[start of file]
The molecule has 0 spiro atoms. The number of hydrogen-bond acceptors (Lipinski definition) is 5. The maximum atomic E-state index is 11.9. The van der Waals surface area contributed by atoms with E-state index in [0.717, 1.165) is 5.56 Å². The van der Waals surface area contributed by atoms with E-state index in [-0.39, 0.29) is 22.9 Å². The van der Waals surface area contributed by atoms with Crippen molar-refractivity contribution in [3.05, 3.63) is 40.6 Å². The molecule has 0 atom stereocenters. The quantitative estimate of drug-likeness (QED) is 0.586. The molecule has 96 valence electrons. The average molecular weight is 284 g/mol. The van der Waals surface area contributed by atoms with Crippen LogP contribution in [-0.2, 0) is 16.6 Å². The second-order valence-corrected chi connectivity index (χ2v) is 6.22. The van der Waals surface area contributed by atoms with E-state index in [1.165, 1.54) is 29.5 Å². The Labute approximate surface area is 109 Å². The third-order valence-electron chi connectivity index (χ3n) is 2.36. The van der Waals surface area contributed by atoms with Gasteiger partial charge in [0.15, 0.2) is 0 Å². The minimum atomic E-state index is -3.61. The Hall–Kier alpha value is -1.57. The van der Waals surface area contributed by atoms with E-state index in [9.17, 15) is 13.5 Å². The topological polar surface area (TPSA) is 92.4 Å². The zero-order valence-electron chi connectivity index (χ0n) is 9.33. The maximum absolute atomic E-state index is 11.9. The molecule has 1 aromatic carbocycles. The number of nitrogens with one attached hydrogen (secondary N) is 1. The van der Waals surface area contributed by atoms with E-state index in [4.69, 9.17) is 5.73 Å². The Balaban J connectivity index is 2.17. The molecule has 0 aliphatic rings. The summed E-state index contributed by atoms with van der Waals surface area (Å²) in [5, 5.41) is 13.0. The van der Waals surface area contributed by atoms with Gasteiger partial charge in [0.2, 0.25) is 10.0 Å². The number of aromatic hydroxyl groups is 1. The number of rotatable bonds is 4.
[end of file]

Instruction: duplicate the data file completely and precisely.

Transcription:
The molecule has 0 spiro atoms. The number of hydrogen-bond acceptors (Lipinski definition) is 5. The maximum atomic E-state index is 11.9. The van der Waals surface area contributed by atoms with E-state index in [0.717, 1.165) is 5.56 Å². The van der Waals surface area contributed by atoms with E-state index in [-0.39, 0.29) is 22.9 Å². The van der Waals surface area contributed by atoms with Crippen molar-refractivity contribution in [3.05, 3.63) is 40.6 Å². The molecule has 0 atom stereocenters. The quantitative estimate of drug-likeness (QED) is 0.586. The molecule has 96 valence electrons. The average molecular weight is 284 g/mol. The van der Waals surface area contributed by atoms with Crippen LogP contribution in [-0.2, 0) is 16.6 Å². The second-order valence-corrected chi connectivity index (χ2v) is 6.22. The van der Waals surface area contributed by atoms with E-state index in [1.165, 1.54) is 29.5 Å². The Labute approximate surface area is 109 Å². The third-order valence-electron chi connectivity index (χ3n) is 2.36. The van der Waals surface area contributed by atoms with Gasteiger partial charge in [0.15, 0.2) is 0 Å². The minimum atomic E-state index is -3.61. The Hall–Kier alpha value is -1.57. The van der Waals surface area contributed by atoms with E-state index in [9.17, 15) is 13.5 Å². The topological polar surface area (TPSA) is 92.4 Å². The zero-order valence-electron chi connectivity index (χ0n) is 9.33. The maximum absolute atomic E-state index is 11.9. The molecule has 1 aromatic carbocycles. The number of nitrogens with one attached hydrogen (secondary N) is 1. The van der Waals surface area contributed by atoms with E-state index in [4.69, 9.17) is 5.73 Å². The Balaban J connectivity index is 2.17. The molecule has 0 aliphatic rings. The summed E-state index contributed by atoms with van der Waals surface area (Å²) in [5, 5.41) is 13.0. The van der Waals surface area contributed by atoms with Gasteiger partial charge in [0.2, 0.25) is 10.0 Å². The number of aromatic hydroxyl groups is 1. The number of rotatable bonds is 4.